Stacey’s ‘Momma’, however, is still steeped in the “old ways” that honour women’s sexuality. These ways include Salish laws and traditions governing sexuality and courtship. One of these traditions is the presence of a ‘chaperone’ when an available partner is spending time with a single woman. We see this at work when a former male lover of Stacey’s mother comes to visit; but we also see it when Stacey goes herb and berry gathering with Rena and Judy. Stacey describes the situation: “simply, in Momma’s mind this was an unchaperoned visit in the same way it would have been had two young men traipsed off up the hill with her.” Salish courtship customs matter-of-factly include non-heterosexual possibilities. While Rena’s sexuality is well-known, Stacey has not felt “desire … st[eal] upon her yet”; Momma assumes her desire might go any direction. Interestingly, when Stacey protests that Rena isn’t single, Momma replies: “[Judy’s] white and so she don’t count.” While Momma is missing some understanding here, her assumption that her daughter might be queer is quite remarkable, especially when you take into consideration the context of 50s white homophobic culture. Maracle even tells us that Momma herself has had a flirtatious relationship with a non-gender normative woman in the past.
This woman, Nora, is actually Rena’s mother, an interesting twist that suggests two-spiritedness and/or queerness is inherited. In fact, a past speaker of the community suggests that both Nora and Rena are descended from “a warrior woman of long ago,” whose “duality” of being both a mother to her children and “to the world a warrior” evoked “fear and reverence in her fellow villagers.” I find the idea that non-normative gender and sexuality can be inherited and passed down fascinating, given that the mainstream LGBTQ movement insists that queer sexuality is never learned or biologically inherited. This “born this way” kind of thinking, where folks protest that the children of queer parents are not more likely to be queer, is still playing into homophobic thinking: who cares how someone becomes/is queer when there’s nothing wrong with being queer in the first place? Maracle’s Indigenous perspective is a much-needed alternative voice on these issues, I think.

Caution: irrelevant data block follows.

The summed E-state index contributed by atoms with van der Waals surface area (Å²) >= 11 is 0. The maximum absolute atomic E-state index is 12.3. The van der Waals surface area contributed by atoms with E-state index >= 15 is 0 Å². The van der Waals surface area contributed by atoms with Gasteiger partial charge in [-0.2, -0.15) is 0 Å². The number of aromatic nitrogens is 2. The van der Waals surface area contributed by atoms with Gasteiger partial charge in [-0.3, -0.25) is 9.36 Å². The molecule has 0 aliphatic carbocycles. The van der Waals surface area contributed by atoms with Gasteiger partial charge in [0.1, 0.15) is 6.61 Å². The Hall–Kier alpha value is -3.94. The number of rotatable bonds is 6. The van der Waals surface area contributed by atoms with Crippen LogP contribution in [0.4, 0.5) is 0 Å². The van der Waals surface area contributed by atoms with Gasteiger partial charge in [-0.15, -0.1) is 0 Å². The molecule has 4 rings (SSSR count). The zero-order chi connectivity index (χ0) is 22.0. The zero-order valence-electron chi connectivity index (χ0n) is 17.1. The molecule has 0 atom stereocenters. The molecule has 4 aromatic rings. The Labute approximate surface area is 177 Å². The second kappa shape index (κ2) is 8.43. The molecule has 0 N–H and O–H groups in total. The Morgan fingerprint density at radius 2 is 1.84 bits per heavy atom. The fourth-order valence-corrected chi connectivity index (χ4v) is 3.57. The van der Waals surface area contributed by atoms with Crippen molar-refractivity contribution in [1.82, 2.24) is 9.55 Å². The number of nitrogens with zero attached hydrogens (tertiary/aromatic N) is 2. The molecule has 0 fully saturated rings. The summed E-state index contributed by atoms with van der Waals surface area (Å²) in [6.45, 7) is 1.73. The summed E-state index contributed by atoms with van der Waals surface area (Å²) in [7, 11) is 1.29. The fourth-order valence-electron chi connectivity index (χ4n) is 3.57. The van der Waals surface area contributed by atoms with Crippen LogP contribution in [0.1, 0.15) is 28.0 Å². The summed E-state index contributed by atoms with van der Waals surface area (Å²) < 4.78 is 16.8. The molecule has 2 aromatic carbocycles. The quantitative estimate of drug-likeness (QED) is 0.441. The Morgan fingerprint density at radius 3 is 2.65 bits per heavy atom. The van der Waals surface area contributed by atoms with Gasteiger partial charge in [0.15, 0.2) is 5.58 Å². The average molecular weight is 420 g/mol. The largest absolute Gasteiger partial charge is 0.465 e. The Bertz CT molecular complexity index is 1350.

When Stacey talks about Rena and Judy’s relationship, she often looks at it as a way to imagine how Indigenous and settler communities can begin to ‘get on together.’ One of these first steps seems to be humour: Judy recounts with laughter how she couldn’t fathom how Rena didn’t have a garbage can in her house when they moved in together and Rena couldn’t imagine why on earth you would need such a thing; Rena and Stacey laugh at their ignorance about white life in Vancouver as Judy tries to explain. Eventually, “[t]he gulf between them cease[s] to be a threat,” and in this place it’s possible to cultivate understanding and learning. Moved by Rena and Judy’s laughter, Stacey thinks: “They must really love each other … to have somehow climbed the hills of complete misunderstanding.” In fact, the queer couple in the book is the only pair who begin to move toward the possibility of bridging the enormous gap, figurative and literal, between the Salish village and white town.
Although you wouldn’t know it from the cover or the novel’s synopsis, Ravensong is a really crucial and moving voice inserting itself into white and/or settler discourses and conversations about queerness in Canada. It also does a really brilliant job of weaving queerness and feminism into discussions about Indigenous rights and decolonization. In fact, it’s a brilliant novel all around, which I can’t recommend highly enough.